A blueprint unfurled, a vault room scrutinized, an exit path recorded. Even if you’ve never participated in a bank heist you can imagine the preparations its conspirators must carry out.
Cyber crime is no different. Get away with the loot—that’s the game. In the virtual world attackers recently worked out a neat trick for skedaddling inconspicuously: By connecting to common Internet services like YouTube or Dropbox, malicious hackers can use sophisticated malware to vacate premises, spoils in hand, without attracting attention from computer network custodians. Nothing looks out of the ordinary when Gmail is the getaway car.
This year Shape Security, a Mountain View, Calif. startup that revealed itself at the beginning of the year, encountered this emergent attack through its customer base. Its 100-person team is just now beginning to devise a solution. Shape’s core technology harnesses a concept called polymorphism—rewriting the code of websites in real time to make them more difficult to assail. The ShapeShifter, an appliance serving as the company’s main product, offers HTML camouflage. It turns readable, static webpages into moving targets—encryption, essentially, for the user interface layer. At the moment, it shields only entry points.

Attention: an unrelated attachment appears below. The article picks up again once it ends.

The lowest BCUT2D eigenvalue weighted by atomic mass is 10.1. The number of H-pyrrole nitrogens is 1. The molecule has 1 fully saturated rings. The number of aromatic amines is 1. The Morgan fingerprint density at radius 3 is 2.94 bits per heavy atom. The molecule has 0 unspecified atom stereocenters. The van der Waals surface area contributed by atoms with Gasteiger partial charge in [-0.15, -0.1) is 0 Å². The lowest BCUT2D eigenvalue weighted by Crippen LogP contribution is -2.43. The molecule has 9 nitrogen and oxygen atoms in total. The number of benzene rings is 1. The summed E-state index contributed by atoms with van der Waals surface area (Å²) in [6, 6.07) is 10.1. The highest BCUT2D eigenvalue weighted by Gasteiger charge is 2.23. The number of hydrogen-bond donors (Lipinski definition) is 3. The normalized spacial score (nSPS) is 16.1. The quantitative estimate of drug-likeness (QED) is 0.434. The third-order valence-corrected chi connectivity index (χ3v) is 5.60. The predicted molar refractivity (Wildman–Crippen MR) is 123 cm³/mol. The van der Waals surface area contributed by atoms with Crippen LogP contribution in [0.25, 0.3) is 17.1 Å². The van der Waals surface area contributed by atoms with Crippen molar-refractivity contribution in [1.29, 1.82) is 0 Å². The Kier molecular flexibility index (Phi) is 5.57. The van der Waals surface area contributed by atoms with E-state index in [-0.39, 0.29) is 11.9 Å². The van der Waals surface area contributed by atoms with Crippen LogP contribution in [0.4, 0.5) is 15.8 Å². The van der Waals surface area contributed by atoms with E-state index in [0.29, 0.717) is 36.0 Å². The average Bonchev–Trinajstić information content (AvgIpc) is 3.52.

Sumit Agarwal, a co-founder of the company and its vice president of products, believes polymorphism can extend not just to cover routes of ingress but means of egress as well. “Right now if you’re an enterprise we protect your website. The evolution here for us is now trying to protect your enterprise’s employees,” he says. “It’s one of the exciting things on the horizon, a brand-new approach to web architecture on top of our core idea.” If Shape Security succeeds, digital crooks’ marked-up floor plans will no longer be as handy as doors morph and shuffle around them mid-job. And when that happens? Good luck getting out.
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